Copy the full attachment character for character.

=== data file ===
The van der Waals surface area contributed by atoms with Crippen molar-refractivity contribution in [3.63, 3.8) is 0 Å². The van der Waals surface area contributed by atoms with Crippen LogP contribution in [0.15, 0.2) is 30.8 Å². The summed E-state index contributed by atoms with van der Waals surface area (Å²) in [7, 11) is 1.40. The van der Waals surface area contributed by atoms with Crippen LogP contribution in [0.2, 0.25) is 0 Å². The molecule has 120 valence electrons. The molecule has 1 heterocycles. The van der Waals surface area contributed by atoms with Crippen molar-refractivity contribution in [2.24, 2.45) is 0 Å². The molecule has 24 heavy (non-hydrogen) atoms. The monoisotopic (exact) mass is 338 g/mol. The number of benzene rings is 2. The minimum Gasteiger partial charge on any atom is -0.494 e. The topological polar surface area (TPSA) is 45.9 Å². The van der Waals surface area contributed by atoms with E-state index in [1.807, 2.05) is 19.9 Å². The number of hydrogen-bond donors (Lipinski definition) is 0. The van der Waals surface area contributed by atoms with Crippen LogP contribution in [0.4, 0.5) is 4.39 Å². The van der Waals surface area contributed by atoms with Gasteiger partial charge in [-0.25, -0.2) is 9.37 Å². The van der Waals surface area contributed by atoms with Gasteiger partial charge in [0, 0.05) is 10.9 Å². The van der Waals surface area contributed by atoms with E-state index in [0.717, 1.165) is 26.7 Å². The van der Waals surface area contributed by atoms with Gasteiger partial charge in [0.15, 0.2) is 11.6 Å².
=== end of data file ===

The van der Waals surface area contributed by atoms with Crippen molar-refractivity contribution in [3.63, 3.8) is 0 Å². The van der Waals surface area contributed by atoms with Crippen LogP contribution in [0.15, 0.2) is 30.8 Å². The summed E-state index contributed by atoms with van der Waals surface area (Å²) in [7, 11) is 1.40. The van der Waals surface area contributed by atoms with Crippen LogP contribution in [0.2, 0.25) is 0 Å². The molecule has 120 valence electrons. The molecule has 1 heterocycles. The van der Waals surface area contributed by atoms with Crippen molar-refractivity contribution in [2.24, 2.45) is 0 Å². The molecule has 24 heavy (non-hydrogen) atoms. The monoisotopic (exact) mass is 338 g/mol. The number of benzene rings is 2. The minimum Gasteiger partial charge on any atom is -0.494 e. The topological polar surface area (TPSA) is 45.9 Å². The van der Waals surface area contributed by atoms with E-state index in [1.807, 2.05) is 19.9 Å². The number of hydrogen-bond donors (Lipinski definition) is 0. The van der Waals surface area contributed by atoms with Crippen LogP contribution in [0.4, 0.5) is 4.39 Å². The van der Waals surface area contributed by atoms with Gasteiger partial charge in [-0.25, -0.2) is 9.37 Å². The van der Waals surface area contributed by atoms with Gasteiger partial charge in [0, 0.05) is 10.9 Å². The van der Waals surface area contributed by atoms with E-state index in [0.717, 1.165) is 26.7 Å². The van der Waals surface area contributed by atoms with Gasteiger partial charge in [0.15, 0.2) is 11.6 Å².